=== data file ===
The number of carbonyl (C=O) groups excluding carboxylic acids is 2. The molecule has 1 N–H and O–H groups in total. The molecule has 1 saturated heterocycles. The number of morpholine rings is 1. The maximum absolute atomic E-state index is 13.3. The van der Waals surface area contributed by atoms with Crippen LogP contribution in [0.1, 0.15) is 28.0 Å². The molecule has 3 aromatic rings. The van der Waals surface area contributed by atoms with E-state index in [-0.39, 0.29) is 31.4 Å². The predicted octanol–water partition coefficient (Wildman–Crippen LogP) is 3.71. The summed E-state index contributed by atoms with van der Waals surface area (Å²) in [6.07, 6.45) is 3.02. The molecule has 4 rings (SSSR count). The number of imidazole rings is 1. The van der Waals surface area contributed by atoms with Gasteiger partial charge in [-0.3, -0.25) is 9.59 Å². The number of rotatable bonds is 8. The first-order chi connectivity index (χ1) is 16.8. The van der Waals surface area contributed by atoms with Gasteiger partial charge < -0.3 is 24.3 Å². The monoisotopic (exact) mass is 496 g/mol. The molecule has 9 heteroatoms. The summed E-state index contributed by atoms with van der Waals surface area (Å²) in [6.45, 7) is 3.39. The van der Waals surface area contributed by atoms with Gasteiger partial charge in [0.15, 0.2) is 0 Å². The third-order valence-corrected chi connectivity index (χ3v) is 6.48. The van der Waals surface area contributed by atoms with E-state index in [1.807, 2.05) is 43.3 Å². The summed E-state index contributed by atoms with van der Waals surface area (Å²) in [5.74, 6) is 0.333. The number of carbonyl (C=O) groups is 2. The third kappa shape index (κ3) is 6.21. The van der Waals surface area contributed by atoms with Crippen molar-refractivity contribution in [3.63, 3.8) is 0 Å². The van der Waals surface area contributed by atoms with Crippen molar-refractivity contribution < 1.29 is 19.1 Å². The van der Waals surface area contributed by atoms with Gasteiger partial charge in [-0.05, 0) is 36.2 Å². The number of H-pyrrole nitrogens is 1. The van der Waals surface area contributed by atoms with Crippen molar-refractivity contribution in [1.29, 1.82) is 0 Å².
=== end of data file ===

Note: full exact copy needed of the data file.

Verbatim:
The number of carbonyl (C=O) groups excluding carboxylic acids is 2. The molecule has 1 N–H and O–H groups in total. The molecule has 1 saturated heterocycles. The number of morpholine rings is 1. The maximum absolute atomic E-state index is 13.3. The van der Waals surface area contributed by atoms with Crippen LogP contribution in [0.1, 0.15) is 28.0 Å². The molecule has 3 aromatic rings. The van der Waals surface area contributed by atoms with E-state index in [-0.39, 0.29) is 31.4 Å². The predicted octanol–water partition coefficient (Wildman–Crippen LogP) is 3.71. The summed E-state index contributed by atoms with van der Waals surface area (Å²) in [6.07, 6.45) is 3.02. The molecule has 4 rings (SSSR count). The number of imidazole rings is 1. The van der Waals surface area contributed by atoms with Gasteiger partial charge in [-0.3, -0.25) is 9.59 Å². The number of rotatable bonds is 8. The first-order chi connectivity index (χ1) is 16.8. The van der Waals surface area contributed by atoms with Gasteiger partial charge < -0.3 is 24.3 Å². The monoisotopic (exact) mass is 496 g/mol. The molecule has 9 heteroatoms. The summed E-state index contributed by atoms with van der Waals surface area (Å²) in [6.45, 7) is 3.39. The van der Waals surface area contributed by atoms with Gasteiger partial charge in [0.15, 0.2) is 0 Å². The third-order valence-corrected chi connectivity index (χ3v) is 6.48. The van der Waals surface area contributed by atoms with E-state index in [1.807, 2.05) is 43.3 Å². The summed E-state index contributed by atoms with van der Waals surface area (Å²) in [5.74, 6) is 0.333. The number of carbonyl (C=O) groups is 2. The third kappa shape index (κ3) is 6.21. The van der Waals surface area contributed by atoms with Crippen molar-refractivity contribution in [3.63, 3.8) is 0 Å². The van der Waals surface area contributed by atoms with Crippen molar-refractivity contribution < 1.29 is 19.1 Å². The van der Waals surface area contributed by atoms with Gasteiger partial charge in [-0.05, 0) is 36.2 Å². The number of H-pyrrole nitrogens is 1. The van der Waals surface area contributed by atoms with Crippen molar-refractivity contribution in [1.29, 1.82) is 0 Å².